The Civil War ended in 1863, and the “Autobiography of an Imprisoned Peon” was spoken by a man who was alive at the end of the war and was hired out to a plantation owner before he was ten years old (22). The man signed many contracts and continued working for the same plantation in Georgia. As the plantation changed hands, conditions changed and eventually lead the workers there being treated like prisoners and working alongside actual prisoners.
Conditions included horrible housing, taking women away from their husbands, and punishments including death. Several rules had to be followed. One of these rules was that the workers had to buy all supplies from one store. “In this store we were charged all sorts of high prices for goods, because every year we would come out in debt to out employer” (25). Ending the year in debt meant owing the contract holder something. Since they had no money, they were forced to pay with their hard labor.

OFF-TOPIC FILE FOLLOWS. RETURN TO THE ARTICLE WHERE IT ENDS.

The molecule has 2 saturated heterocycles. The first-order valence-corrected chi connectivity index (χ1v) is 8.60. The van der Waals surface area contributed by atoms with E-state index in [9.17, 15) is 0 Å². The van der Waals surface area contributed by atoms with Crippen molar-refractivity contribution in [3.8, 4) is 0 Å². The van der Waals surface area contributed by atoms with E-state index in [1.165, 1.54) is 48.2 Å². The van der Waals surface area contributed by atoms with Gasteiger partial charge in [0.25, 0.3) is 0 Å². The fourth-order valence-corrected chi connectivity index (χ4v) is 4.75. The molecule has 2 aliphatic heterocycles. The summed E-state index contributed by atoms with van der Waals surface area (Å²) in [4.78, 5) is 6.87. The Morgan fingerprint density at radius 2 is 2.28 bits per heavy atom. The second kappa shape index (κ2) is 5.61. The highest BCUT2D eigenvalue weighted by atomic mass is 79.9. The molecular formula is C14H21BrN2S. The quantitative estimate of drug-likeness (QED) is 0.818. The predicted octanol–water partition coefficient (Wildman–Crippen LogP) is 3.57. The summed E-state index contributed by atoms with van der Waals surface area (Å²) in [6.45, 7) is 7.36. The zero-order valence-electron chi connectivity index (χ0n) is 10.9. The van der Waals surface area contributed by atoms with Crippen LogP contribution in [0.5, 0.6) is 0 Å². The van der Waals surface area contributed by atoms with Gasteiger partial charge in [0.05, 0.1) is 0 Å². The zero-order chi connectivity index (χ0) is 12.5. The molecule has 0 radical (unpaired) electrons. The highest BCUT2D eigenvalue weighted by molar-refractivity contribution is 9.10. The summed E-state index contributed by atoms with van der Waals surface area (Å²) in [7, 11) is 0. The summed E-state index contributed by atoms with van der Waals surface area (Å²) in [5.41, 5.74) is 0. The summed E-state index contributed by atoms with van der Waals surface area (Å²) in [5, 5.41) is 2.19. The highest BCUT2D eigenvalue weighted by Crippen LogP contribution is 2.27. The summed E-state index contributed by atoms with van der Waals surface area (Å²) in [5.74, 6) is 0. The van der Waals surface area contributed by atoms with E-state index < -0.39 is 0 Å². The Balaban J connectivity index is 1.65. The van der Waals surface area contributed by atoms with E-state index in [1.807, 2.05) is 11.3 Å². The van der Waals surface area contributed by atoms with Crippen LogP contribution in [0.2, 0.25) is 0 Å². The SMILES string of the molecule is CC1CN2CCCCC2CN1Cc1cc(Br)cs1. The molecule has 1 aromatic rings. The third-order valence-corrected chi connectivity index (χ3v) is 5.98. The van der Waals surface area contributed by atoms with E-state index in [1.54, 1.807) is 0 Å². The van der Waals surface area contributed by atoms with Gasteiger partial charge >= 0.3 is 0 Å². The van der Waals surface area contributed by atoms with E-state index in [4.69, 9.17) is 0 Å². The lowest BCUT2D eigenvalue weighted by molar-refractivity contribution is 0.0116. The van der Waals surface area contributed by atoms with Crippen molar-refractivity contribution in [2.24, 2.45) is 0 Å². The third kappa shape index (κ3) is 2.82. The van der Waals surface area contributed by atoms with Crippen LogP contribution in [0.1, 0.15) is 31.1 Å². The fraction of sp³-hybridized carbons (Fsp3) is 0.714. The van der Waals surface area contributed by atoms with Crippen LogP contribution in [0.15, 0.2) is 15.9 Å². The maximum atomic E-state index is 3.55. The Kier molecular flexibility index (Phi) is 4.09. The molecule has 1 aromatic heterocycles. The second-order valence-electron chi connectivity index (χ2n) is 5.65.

Who could force such horrible conditions on these people just because they were Afric...
... middle of paper ...
... the “Autobiography of the Imprisoned Peon.” He said, “…we had sold ourselves into slavery-and what could we do about it? The white folks had all the courts, all the guns, all the hounds, all the railroads, all the telegraph wires, all the newspapers, all the money, and nearly all the land-and we had only our ignorance, our poverty and our empty hands” (25). Keep in mind that this doesn’t just apply to whites oppressing other races. This applies to everyone that has control and the people they are discriminating against. With the vision of society being composed of a certain race and class and the determination of making the vision a reality, those who don’t meet the expectations may be forced to pay simply because of who they are or what their social status is.
Franklin, H. Bruce. Prison writing in 20th-century America. New York: Penguin Books, 1998.
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